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Re: regexec.c: LGTM analysis warns about two comparisons, but weactually need them

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From:
James E Keenan
Date:
December 6, 2018 13:15
Subject:
Re: regexec.c: LGTM analysis warns about two comparisons, but weactually need them
Message ID:
14babb66-55be-d9a6-212a-d13ab641e641@pobox.com
On 12/6/18 3:04 AM, hv@crypt.org wrote:
> James E Keenan <jkeenan@pobox.com> wrote:
> :Here is a case where the LGTM.com analysis of the Perl 5 source code
> :produces results that are at first plausible but ultimately incorrect.
> 
> I think the analysis is indeed correct, but it is relying on the stability
> of things deliberately hidden behind macros. The question here is not
> whether what it has spotted is correct today, but whether relying on that
> is a safe thing to do.
> 
> The initial check on which it is relying is:
> 
> 9763:    if (c < NUM_ANYOF_CODE_POINTS) {
> 
> .. checking against a macro defined in regcomp.h thus:
> 
>> /* This give the number of code points that can be in the bitmap of an ANYOF
>>   * node.  The shift number must currently be one of: 8..12.  It can't be less
>>   * than 8 (256) because some code relies on it being at least that.  Above 12
>>   * (4096), and you start running into warnings that some data structure widths
>>   * have been exceeded, though the test suite as of this writing still passes
>>   * for up through 16, which is as high as anyone would ever want to go,
>>   * encompassing all of the Unicode BMP, and thus including all the economically
>>   * important world scripts.  At 12 most of them are: including Arabic,
>>   * Cyrillic, Greek, Hebrew, Indian subcontinent, Latin, and Thai; but not Han,
>>   * Japanese, nor Korean.  (The regarglen structure in regnodes.h is a U8, and
>>   * the trie types TRIEC and AHOCORASICKC are larger than U8 for shift values
>>   * below above 12.)  Be sure to benchmark before changing, as larger sizes do
>>   * significantly slow down the test suite */
>> #define NUM_ANYOF_CODE_POINTS   (1 << 8)
> 
> So for the current definition, it is entirely true that code guarded by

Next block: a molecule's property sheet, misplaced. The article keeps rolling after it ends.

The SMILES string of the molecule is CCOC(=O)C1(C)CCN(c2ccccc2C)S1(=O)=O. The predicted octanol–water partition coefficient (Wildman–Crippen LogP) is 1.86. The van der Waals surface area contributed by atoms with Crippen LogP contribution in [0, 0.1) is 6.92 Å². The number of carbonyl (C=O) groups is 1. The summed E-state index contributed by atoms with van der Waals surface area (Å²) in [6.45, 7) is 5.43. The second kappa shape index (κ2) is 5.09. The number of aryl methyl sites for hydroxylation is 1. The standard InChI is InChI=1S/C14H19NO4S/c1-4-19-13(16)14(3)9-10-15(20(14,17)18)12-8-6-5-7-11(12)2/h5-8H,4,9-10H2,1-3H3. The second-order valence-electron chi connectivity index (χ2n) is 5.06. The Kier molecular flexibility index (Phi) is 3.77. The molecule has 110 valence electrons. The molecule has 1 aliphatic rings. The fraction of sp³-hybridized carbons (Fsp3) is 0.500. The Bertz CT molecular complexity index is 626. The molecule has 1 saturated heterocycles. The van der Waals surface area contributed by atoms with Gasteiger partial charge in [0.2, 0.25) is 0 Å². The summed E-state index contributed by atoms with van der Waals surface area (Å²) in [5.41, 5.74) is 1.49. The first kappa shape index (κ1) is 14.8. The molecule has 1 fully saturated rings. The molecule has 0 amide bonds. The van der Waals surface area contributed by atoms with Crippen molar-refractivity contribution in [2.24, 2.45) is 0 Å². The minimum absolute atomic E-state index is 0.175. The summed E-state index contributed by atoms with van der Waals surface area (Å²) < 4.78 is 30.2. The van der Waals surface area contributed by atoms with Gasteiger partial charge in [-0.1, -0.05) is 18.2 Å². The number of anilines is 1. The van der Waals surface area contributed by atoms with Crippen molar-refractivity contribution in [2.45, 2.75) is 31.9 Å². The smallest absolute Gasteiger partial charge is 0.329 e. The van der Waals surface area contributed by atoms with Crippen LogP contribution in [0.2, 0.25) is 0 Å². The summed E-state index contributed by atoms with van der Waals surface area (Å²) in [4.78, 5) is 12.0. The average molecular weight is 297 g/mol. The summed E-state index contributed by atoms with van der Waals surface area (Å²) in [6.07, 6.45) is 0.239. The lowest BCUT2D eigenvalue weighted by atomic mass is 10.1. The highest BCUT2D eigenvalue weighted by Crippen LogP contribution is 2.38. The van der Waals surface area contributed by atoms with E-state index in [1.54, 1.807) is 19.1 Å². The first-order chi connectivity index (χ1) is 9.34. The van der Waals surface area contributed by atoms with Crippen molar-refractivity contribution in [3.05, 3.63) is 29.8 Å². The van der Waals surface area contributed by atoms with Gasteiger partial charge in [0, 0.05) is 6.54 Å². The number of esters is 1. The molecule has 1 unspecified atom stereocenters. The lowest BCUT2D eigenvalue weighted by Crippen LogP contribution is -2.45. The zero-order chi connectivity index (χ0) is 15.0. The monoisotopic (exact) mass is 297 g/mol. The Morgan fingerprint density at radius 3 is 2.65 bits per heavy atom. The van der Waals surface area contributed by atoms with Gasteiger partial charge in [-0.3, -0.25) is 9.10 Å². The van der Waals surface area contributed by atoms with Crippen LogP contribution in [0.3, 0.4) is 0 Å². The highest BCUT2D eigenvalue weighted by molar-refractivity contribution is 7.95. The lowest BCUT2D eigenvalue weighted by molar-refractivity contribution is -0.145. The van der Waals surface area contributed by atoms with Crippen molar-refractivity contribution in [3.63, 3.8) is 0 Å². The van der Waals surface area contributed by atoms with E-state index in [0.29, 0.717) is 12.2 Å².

> that check knows c is less than 256, but the contract implied by those
> comments are that things should continue to work correctly even if that
> definition changes (within the described range).
> 
> Now in the supposedly redundant checks, we're comparing against a literal 256,
> and it isn't clear why - it is doing so in the first case just before
> an ANYOF table lookup, suggesting a table-size guard that you'd think
> would use the NUM_ANYOF_CODE_POINTS macro; in the second case it is
> just _after_ such a lookup, which is somewhat crazier, but probably
> explained by the '(U8) c' cast in the guarded block (though if that
> were the reason, the literal 256 should more correctly/usefully be
> U8_MAX).
> 
> If we're lucky, Karl might understand the intent of those tests and
> be able to advise. It is certainly possible that one or both is
> redundant.
> 
> :By inserting debugging statements (as suggested by xenu++) and then
> :running the test suite, I confirmed that, at least within the test suite
> :the value of 'c' ranges between 0 and 255.
> :
> :I then created a branch (jkeenan/lgtm-regexec-c;
> :https://perl5.git.perl.org/perl.git/commitdiff/1a6c6e69bfa70bc55eb0d1e85538d7420659a652)
> :in which I simply removed those two comparisons.  Notwithstanding the
> :alleged superfluousness of the two comparisons, I got these failures:
> 
> Do those test failures go away for you when you remove the debugging
> statements? I think it's those causing your problem rather than the
> code change.

No, the debugging statements were put into the code before I 
experimented with removal of the two comparisons.  They were then 
removed when I created the branch.  So they cannot be the cause of the 
problem.

> 
> But for the reasons above even if the tests were to pass we should not
> make this change without understanding the purpose of those checks.
> 
> Hugo
> 

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